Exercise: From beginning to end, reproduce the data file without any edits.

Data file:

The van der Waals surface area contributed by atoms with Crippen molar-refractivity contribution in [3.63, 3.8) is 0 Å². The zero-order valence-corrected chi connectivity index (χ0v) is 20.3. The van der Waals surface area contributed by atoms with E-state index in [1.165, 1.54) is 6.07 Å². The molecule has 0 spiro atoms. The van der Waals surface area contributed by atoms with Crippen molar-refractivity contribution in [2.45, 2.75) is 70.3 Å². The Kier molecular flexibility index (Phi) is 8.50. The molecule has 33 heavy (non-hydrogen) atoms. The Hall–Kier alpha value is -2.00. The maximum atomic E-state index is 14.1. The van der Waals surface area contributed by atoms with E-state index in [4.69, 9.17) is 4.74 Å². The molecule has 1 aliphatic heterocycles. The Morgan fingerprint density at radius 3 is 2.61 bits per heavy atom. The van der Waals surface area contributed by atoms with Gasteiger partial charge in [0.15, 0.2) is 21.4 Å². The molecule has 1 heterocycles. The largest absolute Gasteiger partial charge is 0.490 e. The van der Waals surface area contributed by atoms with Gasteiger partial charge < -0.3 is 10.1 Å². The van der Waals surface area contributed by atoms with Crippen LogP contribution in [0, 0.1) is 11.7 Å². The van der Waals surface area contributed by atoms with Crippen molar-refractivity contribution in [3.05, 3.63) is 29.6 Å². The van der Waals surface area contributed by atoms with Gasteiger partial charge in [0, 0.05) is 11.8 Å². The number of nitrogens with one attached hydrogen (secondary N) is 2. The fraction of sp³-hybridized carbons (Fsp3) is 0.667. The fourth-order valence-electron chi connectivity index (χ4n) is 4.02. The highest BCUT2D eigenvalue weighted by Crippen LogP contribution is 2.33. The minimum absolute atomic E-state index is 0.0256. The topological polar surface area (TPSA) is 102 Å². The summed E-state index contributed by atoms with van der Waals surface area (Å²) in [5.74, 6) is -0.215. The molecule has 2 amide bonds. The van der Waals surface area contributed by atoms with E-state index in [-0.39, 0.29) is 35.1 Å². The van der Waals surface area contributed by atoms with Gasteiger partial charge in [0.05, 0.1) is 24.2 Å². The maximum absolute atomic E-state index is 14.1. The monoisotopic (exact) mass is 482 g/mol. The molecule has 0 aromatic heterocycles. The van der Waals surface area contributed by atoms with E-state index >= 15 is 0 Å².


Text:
The van der Waals surface area contributed by atoms with Crippen molar-refractivity contribution in [3.63, 3.8) is 0 Å². The zero-order valence-corrected chi connectivity index (χ0v) is 20.3. The van der Waals surface area contributed by atoms with E-state index in [1.165, 1.54) is 6.07 Å². The molecule has 0 spiro atoms. The van der Waals surface area contributed by atoms with Crippen molar-refractivity contribution in [2.45, 2.75) is 70.3 Å². The Kier molecular flexibility index (Phi) is 8.50. The molecule has 33 heavy (non-hydrogen) atoms. The Hall–Kier alpha value is -2.00. The maximum atomic E-state index is 14.1. The van der Waals surface area contributed by atoms with E-state index in [4.69, 9.17) is 4.74 Å². The molecule has 1 aliphatic heterocycles. The Morgan fingerprint density at radius 3 is 2.61 bits per heavy atom. The van der Waals surface area contributed by atoms with Gasteiger partial charge in [0.15, 0.2) is 21.4 Å². The molecule has 1 heterocycles. The largest absolute Gasteiger partial charge is 0.490 e. The van der Waals surface area contributed by atoms with Gasteiger partial charge < -0.3 is 10.1 Å². The van der Waals surface area contributed by atoms with Crippen LogP contribution in [0, 0.1) is 11.7 Å². The van der Waals surface area contributed by atoms with Crippen molar-refractivity contribution in [3.05, 3.63) is 29.6 Å². The van der Waals surface area contributed by atoms with Gasteiger partial charge in [0, 0.05) is 11.8 Å². The number of nitrogens with one attached hydrogen (secondary N) is 2. The fraction of sp³-hybridized carbons (Fsp3) is 0.667. The fourth-order valence-electron chi connectivity index (χ4n) is 4.02. The highest BCUT2D eigenvalue weighted by Crippen LogP contribution is 2.33. The minimum absolute atomic E-state index is 0.0256. The topological polar surface area (TPSA) is 102 Å². The summed E-state index contributed by atoms with van der Waals surface area (Å²) in [5.74, 6) is -0.215. The molecule has 2 amide bonds. The van der Waals surface area contributed by atoms with E-state index in [-0.39, 0.29) is 35.1 Å². The van der Waals surface area contributed by atoms with Gasteiger partial charge in [0.05, 0.1) is 24.2 Å². The maximum absolute atomic E-state index is 14.1. The monoisotopic (exact) mass is 482 g/mol. The molecule has 0 aromatic heterocycles. The van der Waals surface area contributed by atoms with E-state index >= 15 is 0 Å².